Once you have determined where to make the cutting from, you will want to take a clean, sharp pair of clippers, scissors or micro tip garden shears (like pictured above) , and simply cut the strands off. An important tip here, is to make sure that you know which end you made the cutting from, so you can put this part into the soil or sphagnum moss when propagating.

Once you have your cutting or cuttings, you are going to want to remove the pretty heart shaped leaves from the part that was closest to the soil and roots in the original pot, where you made your cutting from. You can see the before and after in the photos below, the first 2 photos show the cuttings with all the leaves still on the stem, and the second 2 are after I removed the bottom leaves from a cutting.


Now that your cutting is prepped, there is an optional use of rooting hormone. While it is not necessary, it is very easy to use and will speed up the rooting process! To apply the rooting hormone, dump a small amount out onto another surface (I use saucers usually to do this!), never dip the cutting directly into the bottle, and wet the cuttings (only the part that you removed the leaves from). Then take the wet cuttings and dip them into the rooting hormone! Wah lah!

The last step is to simply insert the part of the cutting into the soil mixture of sphagnum moss you are going to use to propagate in. I personally use my aroid soil mixture, but if you are going to use sphagnum moss, you are going to want to soak the moss first, to make it expand, and then place it into the pot with the cutting. The propagations should be kept in bright indirect light (I keep mine on a window sill) and I water these much more frequently than I do the mom plant. I only water them a small amount, and I use filtered water, but I do keep the soil more on the moist side than I do the mom plant!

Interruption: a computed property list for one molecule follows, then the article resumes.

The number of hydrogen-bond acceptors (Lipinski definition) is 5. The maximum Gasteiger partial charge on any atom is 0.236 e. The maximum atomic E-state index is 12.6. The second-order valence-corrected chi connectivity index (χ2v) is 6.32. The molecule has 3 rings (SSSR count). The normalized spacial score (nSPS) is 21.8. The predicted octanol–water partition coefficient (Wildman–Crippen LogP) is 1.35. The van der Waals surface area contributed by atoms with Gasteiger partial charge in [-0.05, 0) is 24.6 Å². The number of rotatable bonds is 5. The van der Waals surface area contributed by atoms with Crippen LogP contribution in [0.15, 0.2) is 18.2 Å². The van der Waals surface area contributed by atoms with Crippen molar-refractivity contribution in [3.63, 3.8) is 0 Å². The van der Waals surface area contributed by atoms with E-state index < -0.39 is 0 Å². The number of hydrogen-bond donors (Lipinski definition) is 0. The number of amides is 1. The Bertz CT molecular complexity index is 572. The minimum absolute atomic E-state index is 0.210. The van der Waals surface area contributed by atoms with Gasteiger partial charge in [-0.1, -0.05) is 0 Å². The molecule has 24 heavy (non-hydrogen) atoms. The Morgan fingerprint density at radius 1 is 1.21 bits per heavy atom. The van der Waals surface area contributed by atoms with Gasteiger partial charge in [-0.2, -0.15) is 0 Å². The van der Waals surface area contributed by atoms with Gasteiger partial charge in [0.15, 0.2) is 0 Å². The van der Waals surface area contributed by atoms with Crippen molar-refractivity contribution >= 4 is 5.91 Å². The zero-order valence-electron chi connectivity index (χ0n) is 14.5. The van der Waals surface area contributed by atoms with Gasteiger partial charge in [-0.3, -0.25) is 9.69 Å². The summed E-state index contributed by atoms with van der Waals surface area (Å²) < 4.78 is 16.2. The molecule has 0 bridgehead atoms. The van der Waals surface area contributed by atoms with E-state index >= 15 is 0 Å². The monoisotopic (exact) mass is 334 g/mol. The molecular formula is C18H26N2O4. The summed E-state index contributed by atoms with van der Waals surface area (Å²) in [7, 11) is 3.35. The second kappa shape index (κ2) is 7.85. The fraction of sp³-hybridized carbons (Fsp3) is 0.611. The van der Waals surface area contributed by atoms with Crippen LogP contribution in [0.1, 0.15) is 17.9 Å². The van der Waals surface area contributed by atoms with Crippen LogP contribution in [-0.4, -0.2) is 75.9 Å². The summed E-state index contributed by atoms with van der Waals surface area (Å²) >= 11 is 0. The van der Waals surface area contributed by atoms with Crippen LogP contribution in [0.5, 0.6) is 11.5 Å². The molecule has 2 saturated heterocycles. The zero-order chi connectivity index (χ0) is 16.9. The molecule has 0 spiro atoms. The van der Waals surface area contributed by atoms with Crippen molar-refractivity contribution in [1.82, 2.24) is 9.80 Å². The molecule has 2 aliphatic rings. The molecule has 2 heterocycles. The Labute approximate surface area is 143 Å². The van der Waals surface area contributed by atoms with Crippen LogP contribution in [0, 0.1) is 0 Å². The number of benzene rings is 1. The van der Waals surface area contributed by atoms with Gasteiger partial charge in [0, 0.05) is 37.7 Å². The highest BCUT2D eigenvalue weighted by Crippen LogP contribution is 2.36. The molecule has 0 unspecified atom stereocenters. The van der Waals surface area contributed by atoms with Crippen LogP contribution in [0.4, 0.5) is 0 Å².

The best part about propagating your mom plant & a HUGE benefit in my opinion, is what happens after you trim the cuttings from the plant!

The plant will essentially split into 2 where it is cut, and one branch will, in most cases, turn into 2, making for a fuller looking plant. Check it out in the photos below! This is why you shouldn’t be afraid of cutting your plants, in most cases! It can seem scary but the outcome is usually fantastic, a new plant on the way, and a healthier fuller mom plant , planted in pots! Happy propagating planty fronds!!


Here are the links from products I really use! Some are amazon affiliate links. If you buy anything using these links, I may make a small commission, so thanks! However, you don’t need to use these exact brands, or could purchase them from a local garden center near you!

Potting Soil Mixture:

For instructions & more information on this aroid soil mixture, that I used for propagating, check out my post on DIY aroid soil:


Products Used:

Camera Equipment used:

For a complete list of our most used plant products, check out our Products I Dig page: